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Tom Brake: To ask the Secretary of State for Transport what cost benefit analysis has been conducted by his Department or is planned of the (a) economic, (b) social and (c) environmental costs and benefits from (i) new airports and (ii) airport expansion, which (A) has taken place since 1997 and (B) is planned. [81410]

Mr. Jamieson [holding answer 20 November 2002]: These issues have been covered extensively in the Government's recent airport studies. This included an assessment of the economic, social and environmental benefits and impacts of various airport development options, both at existing and new sites. The findings are set out in XThe Future Development of Air Transport in the United Kingdom" consultation documents.

Modal Shifts

Tom Brake: To ask the Secretary of State for Transport (1) what (a) discussions his Department has had or plans to have and (b) representations have been received by his Department with regard to the past and potential future role of improvements to public transport access at United Kingdom airports upon (i) past increases and future total passenger and freight numbers and (ii) past and future (A) economic, (B) environment and (C) social impacts; [81415]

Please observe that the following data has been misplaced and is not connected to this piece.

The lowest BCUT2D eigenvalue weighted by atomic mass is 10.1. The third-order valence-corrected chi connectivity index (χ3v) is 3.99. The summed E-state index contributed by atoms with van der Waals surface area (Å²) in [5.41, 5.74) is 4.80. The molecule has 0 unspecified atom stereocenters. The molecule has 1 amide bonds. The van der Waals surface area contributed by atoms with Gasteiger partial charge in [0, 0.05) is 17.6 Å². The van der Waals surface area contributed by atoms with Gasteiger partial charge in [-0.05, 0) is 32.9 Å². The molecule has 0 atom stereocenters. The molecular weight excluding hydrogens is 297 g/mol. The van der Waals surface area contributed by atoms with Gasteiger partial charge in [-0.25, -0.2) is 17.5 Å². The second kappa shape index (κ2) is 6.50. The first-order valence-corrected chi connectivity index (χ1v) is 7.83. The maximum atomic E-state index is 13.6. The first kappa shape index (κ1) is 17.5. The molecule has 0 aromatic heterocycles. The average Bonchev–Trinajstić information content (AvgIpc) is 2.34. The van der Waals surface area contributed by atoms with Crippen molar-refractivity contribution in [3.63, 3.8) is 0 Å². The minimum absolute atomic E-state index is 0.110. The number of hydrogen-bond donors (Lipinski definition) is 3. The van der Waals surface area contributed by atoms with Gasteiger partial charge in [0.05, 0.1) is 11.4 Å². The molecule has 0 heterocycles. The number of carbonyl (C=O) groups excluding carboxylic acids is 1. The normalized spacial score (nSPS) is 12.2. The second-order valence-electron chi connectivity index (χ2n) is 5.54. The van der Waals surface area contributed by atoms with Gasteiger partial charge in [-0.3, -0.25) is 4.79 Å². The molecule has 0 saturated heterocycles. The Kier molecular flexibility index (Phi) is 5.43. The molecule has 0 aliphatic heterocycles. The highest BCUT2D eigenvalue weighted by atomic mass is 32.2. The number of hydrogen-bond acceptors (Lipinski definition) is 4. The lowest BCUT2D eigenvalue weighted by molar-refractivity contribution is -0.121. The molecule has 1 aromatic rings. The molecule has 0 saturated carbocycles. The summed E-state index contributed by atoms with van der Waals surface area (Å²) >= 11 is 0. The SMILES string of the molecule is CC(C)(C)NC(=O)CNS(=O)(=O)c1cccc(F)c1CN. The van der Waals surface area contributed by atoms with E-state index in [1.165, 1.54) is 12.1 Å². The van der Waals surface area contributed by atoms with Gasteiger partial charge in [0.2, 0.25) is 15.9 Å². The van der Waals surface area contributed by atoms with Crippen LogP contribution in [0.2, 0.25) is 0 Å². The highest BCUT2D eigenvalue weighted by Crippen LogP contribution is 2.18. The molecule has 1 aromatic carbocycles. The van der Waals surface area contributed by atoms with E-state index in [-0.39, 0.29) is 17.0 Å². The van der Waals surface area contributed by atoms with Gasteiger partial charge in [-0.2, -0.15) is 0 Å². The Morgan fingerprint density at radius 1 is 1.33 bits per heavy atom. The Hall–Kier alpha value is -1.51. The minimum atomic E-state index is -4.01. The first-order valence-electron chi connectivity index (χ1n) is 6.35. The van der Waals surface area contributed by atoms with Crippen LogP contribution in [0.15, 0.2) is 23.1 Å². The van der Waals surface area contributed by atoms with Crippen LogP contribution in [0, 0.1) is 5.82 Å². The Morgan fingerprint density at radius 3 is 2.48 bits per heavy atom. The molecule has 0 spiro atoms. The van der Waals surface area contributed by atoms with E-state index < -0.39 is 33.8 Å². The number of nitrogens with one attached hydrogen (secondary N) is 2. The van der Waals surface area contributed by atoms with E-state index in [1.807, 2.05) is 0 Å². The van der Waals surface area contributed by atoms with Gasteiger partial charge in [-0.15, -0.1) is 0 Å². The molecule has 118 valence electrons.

Mr. Jamieson [holding answer 20 November 2002]: The Department's policies aim to deliver safe, reliable and secure transport for everyone that respects the environment, encouraging modal shift where appropriate.

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The research which has been carried out into recent and future public transport improvements for access to United Kingdom airports and on rail-air mode shift has been extensive and is set out in the seven consultation documents XThe Future Development of Air Transport in the United Kingdom" published on 23 July and the background technical reports which support them. The latter include reports commissioned by the Strategic Rail Authority and the Commission for Integrated Transport on the potential for rail-air substitution and the different environmental effects of journeys made using different modes on key inter-regional journeys within the UK.